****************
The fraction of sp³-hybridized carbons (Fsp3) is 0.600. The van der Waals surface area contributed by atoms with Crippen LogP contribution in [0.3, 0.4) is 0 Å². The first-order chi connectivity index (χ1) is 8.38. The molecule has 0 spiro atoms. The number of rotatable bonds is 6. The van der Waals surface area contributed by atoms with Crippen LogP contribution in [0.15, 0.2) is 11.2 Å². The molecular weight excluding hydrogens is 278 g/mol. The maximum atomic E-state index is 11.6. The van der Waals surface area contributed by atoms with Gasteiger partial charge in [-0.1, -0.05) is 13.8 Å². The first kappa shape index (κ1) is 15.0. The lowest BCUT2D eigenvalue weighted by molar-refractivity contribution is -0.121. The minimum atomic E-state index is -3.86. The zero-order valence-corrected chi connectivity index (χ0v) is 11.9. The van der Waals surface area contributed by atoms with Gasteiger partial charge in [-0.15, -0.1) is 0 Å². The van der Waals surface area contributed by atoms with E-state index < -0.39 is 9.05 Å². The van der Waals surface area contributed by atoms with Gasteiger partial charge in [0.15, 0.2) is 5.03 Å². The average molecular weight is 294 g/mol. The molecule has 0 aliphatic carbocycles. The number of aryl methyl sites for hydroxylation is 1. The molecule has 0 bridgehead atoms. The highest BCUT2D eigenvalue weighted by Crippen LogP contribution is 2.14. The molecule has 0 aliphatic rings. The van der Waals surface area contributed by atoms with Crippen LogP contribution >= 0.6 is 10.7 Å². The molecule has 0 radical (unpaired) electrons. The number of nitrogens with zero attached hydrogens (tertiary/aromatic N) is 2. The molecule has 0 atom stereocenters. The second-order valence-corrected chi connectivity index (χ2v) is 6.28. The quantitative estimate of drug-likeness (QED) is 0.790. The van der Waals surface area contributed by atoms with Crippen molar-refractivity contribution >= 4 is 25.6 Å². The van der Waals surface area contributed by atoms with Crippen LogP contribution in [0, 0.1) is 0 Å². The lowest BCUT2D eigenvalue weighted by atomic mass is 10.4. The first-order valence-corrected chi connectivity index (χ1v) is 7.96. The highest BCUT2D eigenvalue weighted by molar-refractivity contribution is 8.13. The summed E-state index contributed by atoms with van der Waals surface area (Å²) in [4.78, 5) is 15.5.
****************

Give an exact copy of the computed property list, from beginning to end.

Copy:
The fraction of sp³-hybridized carbons (Fsp3) is 0.600. The van der Waals surface area contributed by atoms with Crippen LogP contribution in [0.3, 0.4) is 0 Å². The first-order chi connectivity index (χ1) is 8.38. The molecule has 0 spiro atoms. The number of rotatable bonds is 6. The van der Waals surface area contributed by atoms with Crippen LogP contribution in [0.15, 0.2) is 11.2 Å². The molecular weight excluding hydrogens is 278 g/mol. The maximum atomic E-state index is 11.6. The van der Waals surface area contributed by atoms with Gasteiger partial charge in [-0.1, -0.05) is 13.8 Å². The first kappa shape index (κ1) is 15.0. The lowest BCUT2D eigenvalue weighted by molar-refractivity contribution is -0.121. The minimum atomic E-state index is -3.86. The zero-order valence-corrected chi connectivity index (χ0v) is 11.9. The van der Waals surface area contributed by atoms with Gasteiger partial charge in [-0.15, -0.1) is 0 Å². The van der Waals surface area contributed by atoms with E-state index < -0.39 is 9.05 Å². The van der Waals surface area contributed by atoms with Gasteiger partial charge in [0.15, 0.2) is 5.03 Å². The average molecular weight is 294 g/mol. The molecule has 0 aliphatic carbocycles. The number of aryl methyl sites for hydroxylation is 1. The molecule has 0 bridgehead atoms. The highest BCUT2D eigenvalue weighted by Crippen LogP contribution is 2.14. The molecule has 0 aliphatic rings. The van der Waals surface area contributed by atoms with Crippen LogP contribution >= 0.6 is 10.7 Å². The molecule has 0 radical (unpaired) electrons. The number of nitrogens with zero attached hydrogens (tertiary/aromatic N) is 2. The molecule has 0 atom stereocenters. The second-order valence-corrected chi connectivity index (χ2v) is 6.28. The quantitative estimate of drug-likeness (QED) is 0.790. The van der Waals surface area contributed by atoms with Crippen molar-refractivity contribution >= 4 is 25.6 Å². The van der Waals surface area contributed by atoms with Crippen LogP contribution in [0, 0.1) is 0 Å². The lowest BCUT2D eigenvalue weighted by atomic mass is 10.4. The first-order valence-corrected chi connectivity index (χ1v) is 7.96. The highest BCUT2D eigenvalue weighted by molar-refractivity contribution is 8.13. The summed E-state index contributed by atoms with van der Waals surface area (Å²) in [4.78, 5) is 15.5.